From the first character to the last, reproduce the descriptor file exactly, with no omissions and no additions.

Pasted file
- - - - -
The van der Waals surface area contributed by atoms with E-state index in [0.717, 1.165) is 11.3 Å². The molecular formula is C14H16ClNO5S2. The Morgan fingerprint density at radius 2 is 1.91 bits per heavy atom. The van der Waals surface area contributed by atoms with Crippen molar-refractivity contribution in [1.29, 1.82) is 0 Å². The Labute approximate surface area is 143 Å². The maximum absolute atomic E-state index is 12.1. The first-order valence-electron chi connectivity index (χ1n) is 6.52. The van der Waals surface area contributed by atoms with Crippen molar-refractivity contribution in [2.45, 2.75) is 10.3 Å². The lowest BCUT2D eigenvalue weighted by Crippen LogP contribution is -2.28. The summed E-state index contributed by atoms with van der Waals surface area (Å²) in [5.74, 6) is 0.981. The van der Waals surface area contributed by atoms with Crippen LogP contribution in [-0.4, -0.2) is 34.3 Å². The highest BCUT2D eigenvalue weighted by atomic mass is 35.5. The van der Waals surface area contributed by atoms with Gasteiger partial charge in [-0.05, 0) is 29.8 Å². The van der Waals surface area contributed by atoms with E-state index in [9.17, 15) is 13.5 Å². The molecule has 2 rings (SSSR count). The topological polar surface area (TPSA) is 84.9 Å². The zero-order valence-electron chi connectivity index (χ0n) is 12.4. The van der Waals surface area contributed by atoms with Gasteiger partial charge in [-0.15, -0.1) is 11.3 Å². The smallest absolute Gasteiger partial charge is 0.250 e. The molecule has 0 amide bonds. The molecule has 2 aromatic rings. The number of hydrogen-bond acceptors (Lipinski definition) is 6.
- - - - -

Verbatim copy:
The van der Waals surface area contributed by atoms with E-state index in [0.717, 1.165) is 11.3 Å². The molecular formula is C14H16ClNO5S2. The Morgan fingerprint density at radius 2 is 1.91 bits per heavy atom. The van der Waals surface area contributed by atoms with Crippen molar-refractivity contribution in [1.29, 1.82) is 0 Å². The Labute approximate surface area is 143 Å². The maximum absolute atomic E-state index is 12.1. The first-order valence-electron chi connectivity index (χ1n) is 6.52. The van der Waals surface area contributed by atoms with Crippen molar-refractivity contribution in [2.45, 2.75) is 10.3 Å². The lowest BCUT2D eigenvalue weighted by Crippen LogP contribution is -2.28. The summed E-state index contributed by atoms with van der Waals surface area (Å²) in [5.74, 6) is 0.981. The van der Waals surface area contributed by atoms with Crippen LogP contribution in [-0.4, -0.2) is 34.3 Å². The highest BCUT2D eigenvalue weighted by atomic mass is 35.5. The van der Waals surface area contributed by atoms with Gasteiger partial charge in [-0.05, 0) is 29.8 Å². The van der Waals surface area contributed by atoms with E-state index in [9.17, 15) is 13.5 Å². The molecule has 2 rings (SSSR count). The topological polar surface area (TPSA) is 84.9 Å². The zero-order valence-electron chi connectivity index (χ0n) is 12.4. The van der Waals surface area contributed by atoms with Gasteiger partial charge in [-0.15, -0.1) is 11.3 Å². The smallest absolute Gasteiger partial charge is 0.250 e. The molecule has 0 amide bonds. The molecule has 2 aromatic rings. The number of hydrogen-bond acceptors (Lipinski definition) is 6.